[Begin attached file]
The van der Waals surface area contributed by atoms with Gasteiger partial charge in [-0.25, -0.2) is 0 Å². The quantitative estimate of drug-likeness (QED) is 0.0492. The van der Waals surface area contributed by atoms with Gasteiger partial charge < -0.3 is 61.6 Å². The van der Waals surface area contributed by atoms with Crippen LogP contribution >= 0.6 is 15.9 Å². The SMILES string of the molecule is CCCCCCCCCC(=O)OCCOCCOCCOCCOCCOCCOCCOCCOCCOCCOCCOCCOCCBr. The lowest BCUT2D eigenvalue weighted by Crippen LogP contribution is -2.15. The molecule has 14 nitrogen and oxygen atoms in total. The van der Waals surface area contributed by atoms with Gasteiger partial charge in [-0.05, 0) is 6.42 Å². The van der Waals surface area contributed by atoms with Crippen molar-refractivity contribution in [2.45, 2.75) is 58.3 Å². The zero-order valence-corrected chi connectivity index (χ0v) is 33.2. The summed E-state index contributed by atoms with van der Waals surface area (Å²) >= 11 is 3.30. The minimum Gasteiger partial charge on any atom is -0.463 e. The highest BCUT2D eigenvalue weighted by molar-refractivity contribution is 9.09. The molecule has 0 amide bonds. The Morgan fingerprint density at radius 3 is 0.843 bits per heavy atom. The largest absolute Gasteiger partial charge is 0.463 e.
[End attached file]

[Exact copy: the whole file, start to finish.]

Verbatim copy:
The van der Waals surface area contributed by atoms with Gasteiger partial charge in [-0.25, -0.2) is 0 Å². The quantitative estimate of drug-likeness (QED) is 0.0492. The van der Waals surface area contributed by atoms with Gasteiger partial charge < -0.3 is 61.6 Å². The van der Waals surface area contributed by atoms with Crippen LogP contribution >= 0.6 is 15.9 Å². The SMILES string of the molecule is CCCCCCCCCC(=O)OCCOCCOCCOCCOCCOCCOCCOCCOCCOCCOCCOCCOCCBr. The lowest BCUT2D eigenvalue weighted by Crippen LogP contribution is -2.15. The molecule has 14 nitrogen and oxygen atoms in total. The van der Waals surface area contributed by atoms with Gasteiger partial charge in [-0.05, 0) is 6.42 Å². The van der Waals surface area contributed by atoms with Crippen molar-refractivity contribution in [2.45, 2.75) is 58.3 Å². The zero-order valence-corrected chi connectivity index (χ0v) is 33.2. The summed E-state index contributed by atoms with van der Waals surface area (Å²) >= 11 is 3.30. The minimum Gasteiger partial charge on any atom is -0.463 e. The highest BCUT2D eigenvalue weighted by molar-refractivity contribution is 9.09. The molecule has 0 amide bonds. The Morgan fingerprint density at radius 3 is 0.843 bits per heavy atom. The largest absolute Gasteiger partial charge is 0.463 e.